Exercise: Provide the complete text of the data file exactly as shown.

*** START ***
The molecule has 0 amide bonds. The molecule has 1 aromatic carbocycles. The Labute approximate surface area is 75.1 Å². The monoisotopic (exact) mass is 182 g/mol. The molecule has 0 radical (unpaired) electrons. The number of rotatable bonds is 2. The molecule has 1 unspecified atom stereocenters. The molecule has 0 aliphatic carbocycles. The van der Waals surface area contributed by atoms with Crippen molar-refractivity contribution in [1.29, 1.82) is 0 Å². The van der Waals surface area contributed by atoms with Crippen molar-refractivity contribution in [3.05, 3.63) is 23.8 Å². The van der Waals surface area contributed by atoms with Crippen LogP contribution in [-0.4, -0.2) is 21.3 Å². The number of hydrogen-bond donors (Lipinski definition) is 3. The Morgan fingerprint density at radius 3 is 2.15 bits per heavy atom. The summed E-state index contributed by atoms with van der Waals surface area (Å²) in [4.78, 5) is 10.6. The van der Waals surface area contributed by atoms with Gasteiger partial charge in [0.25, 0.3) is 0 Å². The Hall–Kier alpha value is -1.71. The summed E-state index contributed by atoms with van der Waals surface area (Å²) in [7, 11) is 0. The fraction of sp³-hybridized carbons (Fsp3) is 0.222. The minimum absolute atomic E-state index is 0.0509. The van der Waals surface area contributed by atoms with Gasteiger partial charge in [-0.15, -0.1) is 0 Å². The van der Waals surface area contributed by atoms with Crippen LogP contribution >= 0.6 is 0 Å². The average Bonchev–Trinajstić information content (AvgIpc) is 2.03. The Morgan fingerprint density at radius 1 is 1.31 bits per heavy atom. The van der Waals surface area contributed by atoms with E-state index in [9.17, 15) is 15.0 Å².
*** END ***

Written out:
The molecule has 0 amide bonds. The molecule has 1 aromatic carbocycles. The Labute approximate surface area is 75.1 Å². The monoisotopic (exact) mass is 182 g/mol. The molecule has 0 radical (unpaired) electrons. The number of rotatable bonds is 2. The molecule has 1 unspecified atom stereocenters. The molecule has 0 aliphatic carbocycles. The van der Waals surface area contributed by atoms with Crippen molar-refractivity contribution in [1.29, 1.82) is 0 Å². The van der Waals surface area contributed by atoms with Crippen molar-refractivity contribution in [3.05, 3.63) is 23.8 Å². The van der Waals surface area contributed by atoms with Crippen LogP contribution in [-0.4, -0.2) is 21.3 Å². The number of hydrogen-bond donors (Lipinski definition) is 3. The Morgan fingerprint density at radius 3 is 2.15 bits per heavy atom. The summed E-state index contributed by atoms with van der Waals surface area (Å²) in [4.78, 5) is 10.6. The van der Waals surface area contributed by atoms with Gasteiger partial charge in [0.25, 0.3) is 0 Å². The Hall–Kier alpha value is -1.71. The summed E-state index contributed by atoms with van der Waals surface area (Å²) in [7, 11) is 0. The fraction of sp³-hybridized carbons (Fsp3) is 0.222. The minimum absolute atomic E-state index is 0.0509. The van der Waals surface area contributed by atoms with Gasteiger partial charge in [-0.15, -0.1) is 0 Å². The van der Waals surface area contributed by atoms with Crippen LogP contribution >= 0.6 is 0 Å². The average Bonchev–Trinajstić information content (AvgIpc) is 2.03. The Morgan fingerprint density at radius 1 is 1.31 bits per heavy atom. The van der Waals surface area contributed by atoms with E-state index in [9.17, 15) is 15.0 Å².